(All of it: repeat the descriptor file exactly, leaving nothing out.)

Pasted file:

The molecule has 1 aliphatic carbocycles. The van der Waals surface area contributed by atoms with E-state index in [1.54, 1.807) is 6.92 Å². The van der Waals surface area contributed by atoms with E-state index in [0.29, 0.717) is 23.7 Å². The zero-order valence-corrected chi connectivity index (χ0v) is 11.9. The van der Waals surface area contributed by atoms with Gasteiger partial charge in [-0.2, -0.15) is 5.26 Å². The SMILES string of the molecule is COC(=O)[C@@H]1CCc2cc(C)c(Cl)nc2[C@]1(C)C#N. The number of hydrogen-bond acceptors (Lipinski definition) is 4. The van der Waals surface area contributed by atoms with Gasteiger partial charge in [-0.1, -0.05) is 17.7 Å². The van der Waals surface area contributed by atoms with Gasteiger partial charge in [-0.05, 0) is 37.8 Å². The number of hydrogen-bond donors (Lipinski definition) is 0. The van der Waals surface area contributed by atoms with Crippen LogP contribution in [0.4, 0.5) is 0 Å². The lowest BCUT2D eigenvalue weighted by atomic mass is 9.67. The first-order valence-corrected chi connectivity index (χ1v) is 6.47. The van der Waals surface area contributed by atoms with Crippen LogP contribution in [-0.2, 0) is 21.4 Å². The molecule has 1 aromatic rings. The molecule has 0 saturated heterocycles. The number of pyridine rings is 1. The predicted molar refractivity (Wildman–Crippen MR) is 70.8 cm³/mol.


The molecule has 1 aliphatic carbocycles. The van der Waals surface area contributed by atoms with E-state index in [1.54, 1.807) is 6.92 Å². The van der Waals surface area contributed by atoms with E-state index in [0.29, 0.717) is 23.7 Å². The zero-order valence-corrected chi connectivity index (χ0v) is 11.9. The van der Waals surface area contributed by atoms with Gasteiger partial charge in [-0.2, -0.15) is 5.26 Å². The SMILES string of the molecule is COC(=O)[C@@H]1CCc2cc(C)c(Cl)nc2[C@]1(C)C#N. The number of hydrogen-bond acceptors (Lipinski definition) is 4. The van der Waals surface area contributed by atoms with Gasteiger partial charge in [-0.1, -0.05) is 17.7 Å². The van der Waals surface area contributed by atoms with Gasteiger partial charge in [-0.05, 0) is 37.8 Å². The number of hydrogen-bond donors (Lipinski definition) is 0. The van der Waals surface area contributed by atoms with Crippen LogP contribution in [0.4, 0.5) is 0 Å². The lowest BCUT2D eigenvalue weighted by atomic mass is 9.67. The first-order valence-corrected chi connectivity index (χ1v) is 6.47. The van der Waals surface area contributed by atoms with Crippen LogP contribution in [-0.2, 0) is 21.4 Å². The molecule has 1 aromatic rings. The molecule has 0 saturated heterocycles. The number of pyridine rings is 1. The predicted molar refractivity (Wildman–Crippen MR) is 70.8 cm³/mol.